Kim Dotcom, the flamboyant entrepreneur and self-styled “Internet freedom fighter,” will have to take his fight to the U.S. legal system. After a years-long legal stoush that has been heard in three separate New Zealand courts, Dotcom lost his latest round and now faces extradition to the U.S.
New Zealand’s Court of Appeal on Wednesday upheld the decision that Dotcom and three others can be extradited to stand trial for copyright infringement and fraud, charges they strenuously deny.
Dotcom’s attorney Ira Rothken tweeted his disappointment and vowed to seek review with the NZ Supreme Court. In an email to told Reuters, Rothken also confirmed his client would appeal the decision. “We think that ultimately Kim Dotcom will prevail,” he said.
We are disappointed with today’s Judgment by the NZ Court of Appeal in the @KimDotcom case. We have now been to three courts each with a different legal analysis – one of which thought that there was no copyright infringement at all. We will seek review with the NZ Supreme Court.
— Ira Rothken (@rothken) July 4, 2018
On Wednesday, the court issued a written decision rejecting Dotcom’s appeal and upheld a lower court ruling in 2017 that the accused men can be sent to the U.S. to stand trial. Pressure is now on New Zealand’s Justice Minister Andrew Little to decide whether extradition proceedings should commence.
The charges stem from the German-Finnish giant’s now defunct fire-sharing website Megaupload, which U.S. authorities shut down six years ago and subsequently filed charges of conspiracy, racketeering and money laundering against its operators. The U.S. claims that Dotcom, Mattias Ortmann, Bram van der Kolk and Finn Batato were involved in a criminal network that lost copyright holders more than an estimated $500 million.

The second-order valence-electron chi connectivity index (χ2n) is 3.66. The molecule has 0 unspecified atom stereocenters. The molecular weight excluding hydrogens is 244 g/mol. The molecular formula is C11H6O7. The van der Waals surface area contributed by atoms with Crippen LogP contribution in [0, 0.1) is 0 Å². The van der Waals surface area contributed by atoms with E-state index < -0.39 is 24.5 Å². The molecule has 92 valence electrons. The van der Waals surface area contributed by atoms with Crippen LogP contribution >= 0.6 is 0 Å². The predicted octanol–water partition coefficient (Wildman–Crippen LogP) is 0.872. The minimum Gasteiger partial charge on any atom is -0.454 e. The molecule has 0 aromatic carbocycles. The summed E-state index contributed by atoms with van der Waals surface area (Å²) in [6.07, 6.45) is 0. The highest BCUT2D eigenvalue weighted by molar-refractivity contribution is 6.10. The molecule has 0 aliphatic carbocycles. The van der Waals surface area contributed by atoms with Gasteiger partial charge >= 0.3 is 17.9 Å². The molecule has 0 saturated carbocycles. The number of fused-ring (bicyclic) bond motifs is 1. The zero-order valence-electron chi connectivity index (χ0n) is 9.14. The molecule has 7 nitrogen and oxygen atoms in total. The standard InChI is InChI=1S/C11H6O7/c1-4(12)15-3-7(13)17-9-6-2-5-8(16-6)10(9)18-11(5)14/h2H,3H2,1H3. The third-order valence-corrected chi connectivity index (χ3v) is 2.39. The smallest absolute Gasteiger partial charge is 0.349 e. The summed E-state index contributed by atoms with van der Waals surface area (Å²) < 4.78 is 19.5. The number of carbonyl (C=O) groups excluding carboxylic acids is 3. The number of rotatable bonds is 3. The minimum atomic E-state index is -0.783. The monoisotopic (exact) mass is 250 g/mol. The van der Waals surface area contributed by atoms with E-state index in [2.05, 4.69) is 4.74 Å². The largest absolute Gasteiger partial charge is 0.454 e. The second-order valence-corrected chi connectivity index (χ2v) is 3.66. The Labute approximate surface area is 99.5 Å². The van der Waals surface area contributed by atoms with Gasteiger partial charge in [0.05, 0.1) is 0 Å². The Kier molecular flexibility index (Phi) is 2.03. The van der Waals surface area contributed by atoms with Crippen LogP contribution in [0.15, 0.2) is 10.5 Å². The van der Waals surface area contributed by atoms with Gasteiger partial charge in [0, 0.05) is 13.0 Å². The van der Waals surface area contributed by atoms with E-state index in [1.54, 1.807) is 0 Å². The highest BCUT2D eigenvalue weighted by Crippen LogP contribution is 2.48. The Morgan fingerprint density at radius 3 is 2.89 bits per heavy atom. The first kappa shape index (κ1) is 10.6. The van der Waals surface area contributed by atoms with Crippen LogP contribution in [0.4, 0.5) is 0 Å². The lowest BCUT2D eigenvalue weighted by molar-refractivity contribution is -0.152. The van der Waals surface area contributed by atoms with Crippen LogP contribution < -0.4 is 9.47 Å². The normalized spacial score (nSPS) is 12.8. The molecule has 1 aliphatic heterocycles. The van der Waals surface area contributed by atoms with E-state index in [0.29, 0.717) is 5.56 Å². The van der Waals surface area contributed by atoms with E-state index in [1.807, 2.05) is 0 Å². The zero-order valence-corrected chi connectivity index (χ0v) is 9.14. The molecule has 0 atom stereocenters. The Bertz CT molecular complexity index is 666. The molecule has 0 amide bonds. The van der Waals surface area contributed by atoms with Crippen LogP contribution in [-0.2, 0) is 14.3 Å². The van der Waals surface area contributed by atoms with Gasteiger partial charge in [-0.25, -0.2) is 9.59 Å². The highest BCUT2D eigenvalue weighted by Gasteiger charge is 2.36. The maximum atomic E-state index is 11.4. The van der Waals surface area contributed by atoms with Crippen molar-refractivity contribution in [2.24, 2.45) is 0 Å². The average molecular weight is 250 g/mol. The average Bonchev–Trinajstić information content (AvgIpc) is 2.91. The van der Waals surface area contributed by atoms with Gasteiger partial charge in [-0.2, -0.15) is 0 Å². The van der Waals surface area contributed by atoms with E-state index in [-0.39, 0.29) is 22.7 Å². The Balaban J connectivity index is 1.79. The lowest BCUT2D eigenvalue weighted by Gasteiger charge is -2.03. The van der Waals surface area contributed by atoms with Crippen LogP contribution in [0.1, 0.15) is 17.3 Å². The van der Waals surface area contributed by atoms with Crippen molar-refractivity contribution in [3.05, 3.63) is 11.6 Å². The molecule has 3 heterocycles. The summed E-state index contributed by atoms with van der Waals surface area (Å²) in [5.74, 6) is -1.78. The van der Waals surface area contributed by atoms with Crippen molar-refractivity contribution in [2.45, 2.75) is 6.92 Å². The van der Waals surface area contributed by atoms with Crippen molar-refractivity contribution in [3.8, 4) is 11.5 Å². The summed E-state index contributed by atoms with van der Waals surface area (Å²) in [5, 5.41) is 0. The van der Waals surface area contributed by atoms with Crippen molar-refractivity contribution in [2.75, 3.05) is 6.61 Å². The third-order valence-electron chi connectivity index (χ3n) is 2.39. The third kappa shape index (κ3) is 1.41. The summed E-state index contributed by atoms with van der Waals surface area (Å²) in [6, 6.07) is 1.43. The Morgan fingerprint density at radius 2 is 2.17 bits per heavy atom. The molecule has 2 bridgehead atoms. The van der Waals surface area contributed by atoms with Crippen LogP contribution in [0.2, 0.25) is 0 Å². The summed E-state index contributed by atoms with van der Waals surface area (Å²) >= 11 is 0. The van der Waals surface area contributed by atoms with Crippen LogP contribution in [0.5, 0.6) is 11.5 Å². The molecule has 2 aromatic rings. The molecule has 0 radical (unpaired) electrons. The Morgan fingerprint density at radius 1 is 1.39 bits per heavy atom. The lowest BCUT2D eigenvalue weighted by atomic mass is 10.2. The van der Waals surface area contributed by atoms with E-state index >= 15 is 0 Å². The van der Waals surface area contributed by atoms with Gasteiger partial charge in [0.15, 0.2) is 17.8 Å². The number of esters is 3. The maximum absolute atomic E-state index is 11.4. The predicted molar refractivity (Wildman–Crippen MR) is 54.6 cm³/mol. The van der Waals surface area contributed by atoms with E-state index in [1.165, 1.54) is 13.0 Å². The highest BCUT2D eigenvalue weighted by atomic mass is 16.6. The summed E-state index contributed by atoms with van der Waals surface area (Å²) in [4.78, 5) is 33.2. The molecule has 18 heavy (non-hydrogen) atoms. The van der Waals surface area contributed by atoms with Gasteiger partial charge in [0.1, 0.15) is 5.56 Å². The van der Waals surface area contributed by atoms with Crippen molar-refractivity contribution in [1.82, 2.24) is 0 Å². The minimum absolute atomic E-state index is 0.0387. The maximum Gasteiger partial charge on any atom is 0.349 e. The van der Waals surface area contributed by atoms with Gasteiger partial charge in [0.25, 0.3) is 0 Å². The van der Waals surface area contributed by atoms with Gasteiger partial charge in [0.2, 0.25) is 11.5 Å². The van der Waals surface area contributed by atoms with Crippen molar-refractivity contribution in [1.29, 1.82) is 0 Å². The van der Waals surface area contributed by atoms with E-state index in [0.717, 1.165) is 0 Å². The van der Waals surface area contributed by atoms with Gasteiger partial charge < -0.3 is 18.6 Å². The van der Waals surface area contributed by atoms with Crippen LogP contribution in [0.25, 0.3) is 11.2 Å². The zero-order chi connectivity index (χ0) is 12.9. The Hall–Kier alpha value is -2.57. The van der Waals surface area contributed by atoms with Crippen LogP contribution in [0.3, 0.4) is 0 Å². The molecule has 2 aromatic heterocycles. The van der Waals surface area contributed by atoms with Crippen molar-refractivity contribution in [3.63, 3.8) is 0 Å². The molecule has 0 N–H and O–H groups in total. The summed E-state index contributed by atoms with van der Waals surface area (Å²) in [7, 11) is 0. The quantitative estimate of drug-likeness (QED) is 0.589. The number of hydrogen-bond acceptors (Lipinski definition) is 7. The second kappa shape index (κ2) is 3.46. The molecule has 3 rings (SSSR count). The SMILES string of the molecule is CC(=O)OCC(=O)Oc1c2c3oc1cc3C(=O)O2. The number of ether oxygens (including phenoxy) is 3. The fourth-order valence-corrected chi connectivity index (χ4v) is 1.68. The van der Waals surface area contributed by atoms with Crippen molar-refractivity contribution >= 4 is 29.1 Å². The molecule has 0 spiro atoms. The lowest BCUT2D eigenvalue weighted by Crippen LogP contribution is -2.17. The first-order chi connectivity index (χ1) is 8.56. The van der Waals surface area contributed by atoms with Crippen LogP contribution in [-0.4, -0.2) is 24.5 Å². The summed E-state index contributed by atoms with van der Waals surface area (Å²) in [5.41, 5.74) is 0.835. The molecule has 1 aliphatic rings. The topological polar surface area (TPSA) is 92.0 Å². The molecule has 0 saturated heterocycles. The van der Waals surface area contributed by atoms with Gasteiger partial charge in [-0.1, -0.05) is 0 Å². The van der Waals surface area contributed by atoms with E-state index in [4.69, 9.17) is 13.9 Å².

Depending on which side you sit, Dotcom is either an enemy of the state and creators who needs to be punished for his actions, or a larger-than- life champion for a free Internet.
Dotcom has claimed he’s the target of a conspiracy and he’s not without supporters (and a 20-strong legal team). The 6’ 7” entrepreneur was living in New Zealand when, in January 2012, he was arrested by local police on behalf of the FBI, and his mansion was raided.
Dotcom has always denied wrongdoing and that he should ever face trial in the United States. “I never lived there, I never traveled there I had no company there, But all I worked for now belongs to the U.S.,” he wrote in a pinned tweet back in March 2015. That year, the NZ district court ruled that Dotcom and his colleagues were eligible for extradition on the charges.
I never lived there
I never traveled there
I had no company there
But all I worked for now belongs to the U.S.https://t.co/l3B0Cuj0tr
— Kim Dotcom (@KimDotcom) March 29, 2015
The six-year legal row has, at times, moved at a snail’s pace, but seen as a test for how far the United States can reach to protect U.S. businesses’ copyright-protected goods.
Dotcom believes the U.S. and NZ have overstepped the mark. Just ahead of Wednesday’s court ruling, Dotcom, who was born Kim Schmidt and legally changed his surname in 2005, tweeted: “2375 days since the raid. 2345 days on bail. 670 times bail reporting. 165 total days in Court. 40 million in legal fees. Was all of the above done to me and my family against the law?”
2375 days since the raid
2345 days on bail
670 times bail reporting
165 total days in Court
40 million in legal fees
Was all of the above done to me and my family against the law?
We’ll find out in 12 hours.
— Kim Dotcom (@KimDotcom) July 4, 2018
In an earlier challenge, the NZ High Court accepted Dotcom’s argument that the online communication of copyright protected works to the public is not a criminal offense in New Zealand, but the judge found the evidence sufficient to establish a prima facie case.
Kim Dotcom released a statement this afternoon, saying he is “prepared to fight to get justice.” Read the entire statement here.
My statement about the disappointing judgement by the NZ Court of Appealhttps://t.co/7NFqGoSWIl
A judgement in complete denial of the legislative history and intention of the Copyright Act. Therefore it has the value of toilet paper. We will now appeal to the Supreme Court.
— Kim Dotcom (@KimDotcom) July 5, 2018